Since Americans for the Arts is having a blog salon on Arts Education, this seems like a good opportunity to call attention to one possible solution to the question of how you integrate the arts and creativity into academic subjects.
His goal is to get his students to investigate a question and create their own evidence.
“Another that is considering the role of imagination in art talked about their creating various items and having people evaluate them using an imagination “criteria.” One other group taking on the topic of if technology is truly necessary in order to “advance” society said they might come up with a list of technology achievements and ask people which one they think would be most important if they had to choose one for a brand new country they were creating.”
This approach gets students invested a project they care about and helps them learn from the experience. The questions they ask and the results they receive might be flawed, but the process they engage in will inform future learning.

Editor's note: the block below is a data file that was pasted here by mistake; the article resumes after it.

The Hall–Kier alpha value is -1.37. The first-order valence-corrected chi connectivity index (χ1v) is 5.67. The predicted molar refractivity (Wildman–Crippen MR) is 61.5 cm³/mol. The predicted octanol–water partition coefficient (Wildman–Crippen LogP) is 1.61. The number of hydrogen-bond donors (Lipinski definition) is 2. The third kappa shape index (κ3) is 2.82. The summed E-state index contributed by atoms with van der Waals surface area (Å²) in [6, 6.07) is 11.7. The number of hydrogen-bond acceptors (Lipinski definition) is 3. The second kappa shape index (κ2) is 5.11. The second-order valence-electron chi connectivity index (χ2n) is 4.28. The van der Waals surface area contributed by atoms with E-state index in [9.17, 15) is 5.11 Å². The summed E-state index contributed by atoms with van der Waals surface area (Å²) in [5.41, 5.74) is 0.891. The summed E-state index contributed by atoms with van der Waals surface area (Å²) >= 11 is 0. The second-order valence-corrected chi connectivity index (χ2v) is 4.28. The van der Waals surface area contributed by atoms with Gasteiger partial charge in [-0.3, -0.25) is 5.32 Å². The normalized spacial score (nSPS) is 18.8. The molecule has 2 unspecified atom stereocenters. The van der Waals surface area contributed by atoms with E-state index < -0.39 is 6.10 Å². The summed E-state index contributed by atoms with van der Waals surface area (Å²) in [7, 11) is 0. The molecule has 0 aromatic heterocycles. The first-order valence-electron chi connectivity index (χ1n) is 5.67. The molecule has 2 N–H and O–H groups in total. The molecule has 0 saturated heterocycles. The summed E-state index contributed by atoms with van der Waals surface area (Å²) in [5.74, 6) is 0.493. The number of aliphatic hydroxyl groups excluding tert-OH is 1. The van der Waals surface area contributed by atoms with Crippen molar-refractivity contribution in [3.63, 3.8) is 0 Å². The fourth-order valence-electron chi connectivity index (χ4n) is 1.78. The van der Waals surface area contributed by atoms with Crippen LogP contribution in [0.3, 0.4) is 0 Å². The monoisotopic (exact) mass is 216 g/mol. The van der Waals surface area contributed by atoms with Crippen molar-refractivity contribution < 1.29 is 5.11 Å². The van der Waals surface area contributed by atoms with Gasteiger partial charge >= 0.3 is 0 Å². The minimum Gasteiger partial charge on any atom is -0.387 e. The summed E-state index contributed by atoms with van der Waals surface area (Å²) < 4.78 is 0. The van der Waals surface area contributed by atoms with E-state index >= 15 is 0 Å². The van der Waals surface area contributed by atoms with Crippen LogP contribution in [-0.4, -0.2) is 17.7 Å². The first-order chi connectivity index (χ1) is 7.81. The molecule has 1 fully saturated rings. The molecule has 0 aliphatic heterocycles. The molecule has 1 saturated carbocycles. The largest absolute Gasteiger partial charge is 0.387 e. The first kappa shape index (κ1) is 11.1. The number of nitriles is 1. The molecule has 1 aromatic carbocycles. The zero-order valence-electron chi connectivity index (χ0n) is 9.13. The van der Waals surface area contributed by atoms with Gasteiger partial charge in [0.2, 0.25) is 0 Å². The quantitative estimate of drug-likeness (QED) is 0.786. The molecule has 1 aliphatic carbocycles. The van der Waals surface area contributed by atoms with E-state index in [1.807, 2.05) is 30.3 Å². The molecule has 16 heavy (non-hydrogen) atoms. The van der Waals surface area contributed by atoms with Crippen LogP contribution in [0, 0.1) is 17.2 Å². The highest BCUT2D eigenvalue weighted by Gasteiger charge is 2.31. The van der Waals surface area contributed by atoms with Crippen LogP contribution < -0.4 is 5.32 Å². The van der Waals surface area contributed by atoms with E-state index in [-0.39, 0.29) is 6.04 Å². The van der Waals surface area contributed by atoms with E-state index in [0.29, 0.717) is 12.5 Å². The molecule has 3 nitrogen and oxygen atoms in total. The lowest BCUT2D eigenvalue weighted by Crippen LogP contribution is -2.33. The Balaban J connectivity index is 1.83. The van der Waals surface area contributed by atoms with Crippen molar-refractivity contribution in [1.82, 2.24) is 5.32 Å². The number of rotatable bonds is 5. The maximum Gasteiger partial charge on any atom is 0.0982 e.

Besides, arts organizations can’t cast too many aspersions. The questions and methodologies used in audience/community surveys are frequently just as flawed.
A creative approach and an empirical approach to problem solving are not mutually exclusive. The poop-o-meter in the Crowd Control video Ferlazzo uses in his post could have been just as easily used to incentivize the submission of samples for a canine health study instead of getting people to clean up after their dogs.